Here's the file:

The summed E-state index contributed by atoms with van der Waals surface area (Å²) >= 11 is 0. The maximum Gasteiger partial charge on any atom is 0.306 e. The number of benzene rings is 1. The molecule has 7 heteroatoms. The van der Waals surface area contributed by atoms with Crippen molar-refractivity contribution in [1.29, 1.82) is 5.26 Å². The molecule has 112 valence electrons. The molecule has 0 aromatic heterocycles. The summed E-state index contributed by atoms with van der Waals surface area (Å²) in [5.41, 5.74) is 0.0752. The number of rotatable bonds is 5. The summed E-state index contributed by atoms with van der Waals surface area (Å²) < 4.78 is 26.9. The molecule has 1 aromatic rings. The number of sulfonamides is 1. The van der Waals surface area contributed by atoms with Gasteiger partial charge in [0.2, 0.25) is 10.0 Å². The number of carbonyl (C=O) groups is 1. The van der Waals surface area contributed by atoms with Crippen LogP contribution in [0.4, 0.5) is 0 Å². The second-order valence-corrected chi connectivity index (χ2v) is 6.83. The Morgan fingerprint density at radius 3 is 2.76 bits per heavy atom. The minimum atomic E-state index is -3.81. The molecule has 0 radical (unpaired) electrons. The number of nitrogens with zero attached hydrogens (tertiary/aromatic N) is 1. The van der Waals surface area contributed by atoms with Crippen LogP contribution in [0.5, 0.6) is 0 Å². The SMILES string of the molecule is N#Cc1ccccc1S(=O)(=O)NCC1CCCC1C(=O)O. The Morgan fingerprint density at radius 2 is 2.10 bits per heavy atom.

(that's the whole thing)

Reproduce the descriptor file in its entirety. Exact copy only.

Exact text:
The summed E-state index contributed by atoms with van der Waals surface area (Å²) >= 11 is 0. The maximum Gasteiger partial charge on any atom is 0.306 e. The number of benzene rings is 1. The molecule has 7 heteroatoms. The van der Waals surface area contributed by atoms with Crippen molar-refractivity contribution in [1.29, 1.82) is 5.26 Å². The molecule has 112 valence electrons. The molecule has 0 aromatic heterocycles. The summed E-state index contributed by atoms with van der Waals surface area (Å²) in [5.41, 5.74) is 0.0752. The number of rotatable bonds is 5. The summed E-state index contributed by atoms with van der Waals surface area (Å²) < 4.78 is 26.9. The molecule has 1 aromatic rings. The number of sulfonamides is 1. The van der Waals surface area contributed by atoms with Gasteiger partial charge in [0.2, 0.25) is 10.0 Å². The number of carbonyl (C=O) groups is 1. The van der Waals surface area contributed by atoms with Crippen LogP contribution in [0.4, 0.5) is 0 Å². The second-order valence-corrected chi connectivity index (χ2v) is 6.83. The Morgan fingerprint density at radius 3 is 2.76 bits per heavy atom. The minimum atomic E-state index is -3.81. The molecule has 0 radical (unpaired) electrons. The number of nitrogens with zero attached hydrogens (tertiary/aromatic N) is 1. The van der Waals surface area contributed by atoms with Crippen LogP contribution in [0.5, 0.6) is 0 Å². The SMILES string of the molecule is N#Cc1ccccc1S(=O)(=O)NCC1CCCC1C(=O)O. The Morgan fingerprint density at radius 2 is 2.10 bits per heavy atom.